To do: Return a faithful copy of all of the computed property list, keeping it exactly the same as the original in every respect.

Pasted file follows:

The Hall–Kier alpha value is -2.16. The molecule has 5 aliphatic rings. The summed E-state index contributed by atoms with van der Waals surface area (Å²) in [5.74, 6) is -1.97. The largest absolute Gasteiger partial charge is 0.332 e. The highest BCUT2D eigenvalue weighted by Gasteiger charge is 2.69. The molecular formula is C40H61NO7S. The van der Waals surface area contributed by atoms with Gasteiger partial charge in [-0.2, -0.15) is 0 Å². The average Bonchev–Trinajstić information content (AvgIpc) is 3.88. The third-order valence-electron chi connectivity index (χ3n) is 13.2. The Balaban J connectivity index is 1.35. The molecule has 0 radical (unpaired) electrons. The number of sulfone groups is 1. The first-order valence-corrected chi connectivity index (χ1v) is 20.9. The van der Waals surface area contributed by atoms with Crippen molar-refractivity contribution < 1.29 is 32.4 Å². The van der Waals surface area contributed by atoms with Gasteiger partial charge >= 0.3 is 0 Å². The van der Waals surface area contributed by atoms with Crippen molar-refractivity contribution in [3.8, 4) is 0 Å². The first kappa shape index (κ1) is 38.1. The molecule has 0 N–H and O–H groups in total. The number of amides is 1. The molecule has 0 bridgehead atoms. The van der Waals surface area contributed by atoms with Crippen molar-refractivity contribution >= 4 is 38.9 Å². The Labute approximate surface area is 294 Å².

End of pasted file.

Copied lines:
The Hall–Kier alpha value is -2.16. The molecule has 5 aliphatic rings. The summed E-state index contributed by atoms with van der Waals surface area (Å²) in [5.74, 6) is -1.97. The largest absolute Gasteiger partial charge is 0.332 e. The highest BCUT2D eigenvalue weighted by Gasteiger charge is 2.69. The molecular formula is C40H61NO7S. The van der Waals surface area contributed by atoms with Gasteiger partial charge in [-0.2, -0.15) is 0 Å². The average Bonchev–Trinajstić information content (AvgIpc) is 3.88. The third-order valence-electron chi connectivity index (χ3n) is 13.2. The Balaban J connectivity index is 1.35. The molecule has 0 radical (unpaired) electrons. The number of sulfone groups is 1. The first-order valence-corrected chi connectivity index (χ1v) is 20.9. The van der Waals surface area contributed by atoms with Crippen molar-refractivity contribution < 1.29 is 32.4 Å². The van der Waals surface area contributed by atoms with Gasteiger partial charge >= 0.3 is 0 Å². The van der Waals surface area contributed by atoms with Crippen molar-refractivity contribution in [3.8, 4) is 0 Å². The first kappa shape index (κ1) is 38.1. The molecule has 0 N–H and O–H groups in total. The number of amides is 1. The molecule has 0 bridgehead atoms. The van der Waals surface area contributed by atoms with Crippen molar-refractivity contribution >= 4 is 38.9 Å². The Labute approximate surface area is 294 Å².